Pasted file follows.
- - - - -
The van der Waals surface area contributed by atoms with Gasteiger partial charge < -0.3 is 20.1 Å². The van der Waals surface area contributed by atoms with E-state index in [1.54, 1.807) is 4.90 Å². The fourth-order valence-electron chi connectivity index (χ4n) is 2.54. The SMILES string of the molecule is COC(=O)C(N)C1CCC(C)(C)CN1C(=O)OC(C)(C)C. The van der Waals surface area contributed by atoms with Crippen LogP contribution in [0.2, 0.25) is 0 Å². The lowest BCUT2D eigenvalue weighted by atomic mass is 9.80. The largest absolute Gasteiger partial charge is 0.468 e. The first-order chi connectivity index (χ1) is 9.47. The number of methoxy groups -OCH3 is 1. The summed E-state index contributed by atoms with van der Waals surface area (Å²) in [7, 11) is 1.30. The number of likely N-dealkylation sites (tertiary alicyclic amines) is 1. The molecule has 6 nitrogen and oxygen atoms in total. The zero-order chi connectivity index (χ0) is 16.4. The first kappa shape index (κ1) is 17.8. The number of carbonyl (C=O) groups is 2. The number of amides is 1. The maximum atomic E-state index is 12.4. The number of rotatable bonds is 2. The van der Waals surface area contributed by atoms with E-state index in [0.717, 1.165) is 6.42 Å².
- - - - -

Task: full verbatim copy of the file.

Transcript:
The van der Waals surface area contributed by atoms with Gasteiger partial charge < -0.3 is 20.1 Å². The van der Waals surface area contributed by atoms with E-state index in [1.54, 1.807) is 4.90 Å². The fourth-order valence-electron chi connectivity index (χ4n) is 2.54. The SMILES string of the molecule is COC(=O)C(N)C1CCC(C)(C)CN1C(=O)OC(C)(C)C. The van der Waals surface area contributed by atoms with Crippen LogP contribution in [0.2, 0.25) is 0 Å². The lowest BCUT2D eigenvalue weighted by atomic mass is 9.80. The largest absolute Gasteiger partial charge is 0.468 e. The first-order chi connectivity index (χ1) is 9.47. The number of methoxy groups -OCH3 is 1. The summed E-state index contributed by atoms with van der Waals surface area (Å²) in [7, 11) is 1.30. The number of likely N-dealkylation sites (tertiary alicyclic amines) is 1. The molecule has 6 nitrogen and oxygen atoms in total. The zero-order chi connectivity index (χ0) is 16.4. The first kappa shape index (κ1) is 17.8. The number of carbonyl (C=O) groups is 2. The number of amides is 1. The maximum atomic E-state index is 12.4. The number of rotatable bonds is 2. The van der Waals surface area contributed by atoms with E-state index in [0.717, 1.165) is 6.42 Å².